The remembrance of blood, a rusty scent rising in unseen plumes to blot out the fragrance of peace drove Izohyets frenzied attempts to don the fallen covenant. The dunes would be littered with dead and dying, their blood-saturated bodies cringing under the merciless desert sun. Villages would burn, cities would topple, and the Iona-Myrna River would run red once again. The land would be reigned over by a fuming putrescent cloud of death-scent; washed up, dying and dead river-life, rotting, sun-baked bodies, lakes of blood, devouring fires that reduce all to cinders. It has been a thousand years, a long and peaceful thousand years since last the covenant fell.
Perhaps I could summon the Feyenine faeries again? he thought, almost immediately dismissing the idea. The Feyenine were temperamental creatures and re-summoning them, especially so soon, would come at a terrible cost. They would punish him severely for his transgression. And alas, even were that a solution, there was not enough time to summon them. Yet they were the only ones who could properly apply the harness for they were the ones who forged it; only they new its secrets. Izohyet gave a great sigh of frustration and in relinquishment, hid his head ashamedly, heart plummeting. Even as the hoof-beats stopped before the shrine, his head remained bowed and hidden. New sounds found their way to his ears; the faint plat-plat of sandals upon stone, a raspy hint of desert grit and sand grinding underfoot, uneasy breaths, whispers, and the tinny jangling of bells.
Hail Grand Sestal, The Serpent Izohyet, an unusually melodious voice cried, the musical words percussed by a steady beat of slow footfall.
Izohyet peeked surreptitiously from under his coils at a white-shrouded figure climbing the steps. A woman!? he thought, almost revealing his face as the reflex to look jolted him. Never in ten thousand years had they sent a woman. Most unusual.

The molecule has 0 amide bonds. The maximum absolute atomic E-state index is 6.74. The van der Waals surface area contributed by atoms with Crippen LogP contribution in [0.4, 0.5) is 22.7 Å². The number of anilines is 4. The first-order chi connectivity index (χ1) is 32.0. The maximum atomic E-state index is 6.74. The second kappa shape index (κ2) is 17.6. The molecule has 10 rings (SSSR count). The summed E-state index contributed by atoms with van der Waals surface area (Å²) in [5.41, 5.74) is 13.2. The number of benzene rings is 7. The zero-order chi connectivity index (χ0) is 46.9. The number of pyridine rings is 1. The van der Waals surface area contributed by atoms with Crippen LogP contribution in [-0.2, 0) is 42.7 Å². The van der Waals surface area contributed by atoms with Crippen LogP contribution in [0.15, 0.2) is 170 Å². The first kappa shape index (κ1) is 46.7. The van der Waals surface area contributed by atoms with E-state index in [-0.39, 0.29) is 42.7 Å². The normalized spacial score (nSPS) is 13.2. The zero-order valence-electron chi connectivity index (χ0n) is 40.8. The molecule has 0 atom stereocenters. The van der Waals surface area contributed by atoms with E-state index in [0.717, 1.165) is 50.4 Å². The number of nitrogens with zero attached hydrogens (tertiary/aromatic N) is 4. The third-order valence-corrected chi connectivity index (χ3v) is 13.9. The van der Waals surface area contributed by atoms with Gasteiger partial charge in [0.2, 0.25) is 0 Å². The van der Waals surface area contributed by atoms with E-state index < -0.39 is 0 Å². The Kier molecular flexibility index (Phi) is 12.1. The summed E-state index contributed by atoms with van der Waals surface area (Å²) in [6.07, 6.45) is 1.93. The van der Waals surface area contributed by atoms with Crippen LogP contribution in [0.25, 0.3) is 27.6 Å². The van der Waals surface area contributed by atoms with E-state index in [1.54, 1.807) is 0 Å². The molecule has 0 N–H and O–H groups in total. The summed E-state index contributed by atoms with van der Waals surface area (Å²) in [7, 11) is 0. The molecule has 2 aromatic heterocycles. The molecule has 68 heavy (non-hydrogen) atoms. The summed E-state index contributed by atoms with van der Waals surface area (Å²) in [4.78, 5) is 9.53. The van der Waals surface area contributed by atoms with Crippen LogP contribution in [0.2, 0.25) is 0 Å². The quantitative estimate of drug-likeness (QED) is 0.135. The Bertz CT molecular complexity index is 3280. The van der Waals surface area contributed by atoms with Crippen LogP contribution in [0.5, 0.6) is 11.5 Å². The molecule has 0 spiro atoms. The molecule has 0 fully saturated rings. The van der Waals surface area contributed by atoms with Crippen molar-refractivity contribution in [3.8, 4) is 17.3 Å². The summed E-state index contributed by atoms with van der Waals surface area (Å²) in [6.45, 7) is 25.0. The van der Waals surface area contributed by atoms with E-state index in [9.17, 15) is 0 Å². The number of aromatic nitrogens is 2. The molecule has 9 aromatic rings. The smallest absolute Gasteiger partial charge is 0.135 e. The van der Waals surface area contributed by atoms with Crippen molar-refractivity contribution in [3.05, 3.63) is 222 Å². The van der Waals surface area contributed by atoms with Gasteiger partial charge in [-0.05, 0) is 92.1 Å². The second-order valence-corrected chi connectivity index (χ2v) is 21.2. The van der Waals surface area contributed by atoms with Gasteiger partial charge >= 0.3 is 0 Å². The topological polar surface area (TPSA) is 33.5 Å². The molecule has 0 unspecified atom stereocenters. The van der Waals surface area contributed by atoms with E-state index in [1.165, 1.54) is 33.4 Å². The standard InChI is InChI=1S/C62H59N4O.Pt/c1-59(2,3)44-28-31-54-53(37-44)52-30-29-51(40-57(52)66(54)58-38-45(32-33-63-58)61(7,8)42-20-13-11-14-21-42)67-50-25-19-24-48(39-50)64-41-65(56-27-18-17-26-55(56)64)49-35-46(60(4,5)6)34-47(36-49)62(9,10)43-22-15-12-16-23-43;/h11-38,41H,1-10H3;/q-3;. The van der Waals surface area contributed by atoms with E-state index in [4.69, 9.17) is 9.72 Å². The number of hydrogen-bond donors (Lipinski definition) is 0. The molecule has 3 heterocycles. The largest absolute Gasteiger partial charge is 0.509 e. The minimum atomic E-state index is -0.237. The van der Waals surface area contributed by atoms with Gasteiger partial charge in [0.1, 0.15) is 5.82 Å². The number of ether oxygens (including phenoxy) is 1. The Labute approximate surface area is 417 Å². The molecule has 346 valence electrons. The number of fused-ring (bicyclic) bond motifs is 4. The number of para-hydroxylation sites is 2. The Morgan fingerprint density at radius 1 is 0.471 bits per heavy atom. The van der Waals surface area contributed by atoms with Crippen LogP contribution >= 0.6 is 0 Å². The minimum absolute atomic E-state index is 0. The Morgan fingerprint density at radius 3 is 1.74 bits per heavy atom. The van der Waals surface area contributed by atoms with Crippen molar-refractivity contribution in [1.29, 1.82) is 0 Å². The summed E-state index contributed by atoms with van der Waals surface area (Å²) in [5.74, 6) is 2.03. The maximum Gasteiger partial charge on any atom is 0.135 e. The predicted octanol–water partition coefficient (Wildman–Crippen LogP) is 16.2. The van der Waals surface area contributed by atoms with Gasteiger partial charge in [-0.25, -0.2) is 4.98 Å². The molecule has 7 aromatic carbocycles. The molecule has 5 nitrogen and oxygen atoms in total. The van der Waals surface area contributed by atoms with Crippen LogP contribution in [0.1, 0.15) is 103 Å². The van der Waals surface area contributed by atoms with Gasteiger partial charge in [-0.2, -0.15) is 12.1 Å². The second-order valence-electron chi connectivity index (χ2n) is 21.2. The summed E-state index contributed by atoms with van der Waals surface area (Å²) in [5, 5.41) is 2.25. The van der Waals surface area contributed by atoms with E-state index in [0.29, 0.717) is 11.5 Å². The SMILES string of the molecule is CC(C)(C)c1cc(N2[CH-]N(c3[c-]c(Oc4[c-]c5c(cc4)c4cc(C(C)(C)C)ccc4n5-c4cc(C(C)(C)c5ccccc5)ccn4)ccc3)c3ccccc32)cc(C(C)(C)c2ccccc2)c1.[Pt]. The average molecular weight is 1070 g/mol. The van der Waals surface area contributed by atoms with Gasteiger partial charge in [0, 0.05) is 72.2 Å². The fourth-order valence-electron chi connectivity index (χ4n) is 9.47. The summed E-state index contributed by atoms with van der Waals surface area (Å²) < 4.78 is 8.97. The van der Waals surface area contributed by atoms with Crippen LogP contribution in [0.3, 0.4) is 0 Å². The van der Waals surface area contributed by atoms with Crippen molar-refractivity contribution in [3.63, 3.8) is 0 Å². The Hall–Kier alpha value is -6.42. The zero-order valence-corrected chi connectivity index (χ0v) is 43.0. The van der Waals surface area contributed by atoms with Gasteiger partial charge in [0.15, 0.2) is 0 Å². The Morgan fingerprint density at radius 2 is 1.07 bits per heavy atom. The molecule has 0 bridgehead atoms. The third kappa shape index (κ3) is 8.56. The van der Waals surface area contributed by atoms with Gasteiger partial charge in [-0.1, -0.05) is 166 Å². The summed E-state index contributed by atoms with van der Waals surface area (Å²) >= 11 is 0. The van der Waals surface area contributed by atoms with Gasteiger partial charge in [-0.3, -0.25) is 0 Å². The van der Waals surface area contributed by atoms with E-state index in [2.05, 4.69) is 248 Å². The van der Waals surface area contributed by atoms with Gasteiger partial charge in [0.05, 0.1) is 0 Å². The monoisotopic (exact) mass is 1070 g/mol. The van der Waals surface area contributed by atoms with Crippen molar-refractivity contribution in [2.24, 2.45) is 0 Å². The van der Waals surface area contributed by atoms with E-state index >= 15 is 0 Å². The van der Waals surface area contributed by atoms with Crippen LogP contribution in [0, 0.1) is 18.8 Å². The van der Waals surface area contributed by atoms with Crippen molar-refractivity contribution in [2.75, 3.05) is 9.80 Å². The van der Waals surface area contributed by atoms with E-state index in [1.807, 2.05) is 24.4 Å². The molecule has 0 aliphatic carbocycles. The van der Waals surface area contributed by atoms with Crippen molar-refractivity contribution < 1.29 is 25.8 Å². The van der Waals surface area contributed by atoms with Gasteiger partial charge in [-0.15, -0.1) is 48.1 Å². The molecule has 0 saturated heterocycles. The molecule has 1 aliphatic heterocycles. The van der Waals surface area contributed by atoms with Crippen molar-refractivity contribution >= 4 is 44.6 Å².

Why do you hide your head, serpent? she asked, stepping before him. He knew that this mishap could not be hidden and solemnly raised his head, braced for the inevitable shrieking calamity. Her eyes met the unharnessed serpentine face then fell to the tangle of gold upon the stone floor. Do the Sestalornine Serpents wish to rekindle the old war? the woman demanded, her face unnervingly calm with only a faint tell of distress.
NO! Izohyet cried, his bell-like, telepathic howl shocking the woman and her companions lingering by the carriage. I, we do not desire to revive the time of blood. He wished only one thing in that moment; that his reptiline face could adequately convey his emotion and bestow tenability upon the words. Yet his hard, mirror scales remained immalleable, unmoving. He willed more words to come but they caught in his mind. A too long silence prevailed, only the impudent cicadas daring to trill their night sonata.
The woman stepped carefully through the maze of coils and crouched to retrieve the harness. It is just a symbol anyway, she spoke, it is the truth that matters. Why has the covenant come undone? How may I know that your words are true, that you do not wish to rekindle the old war?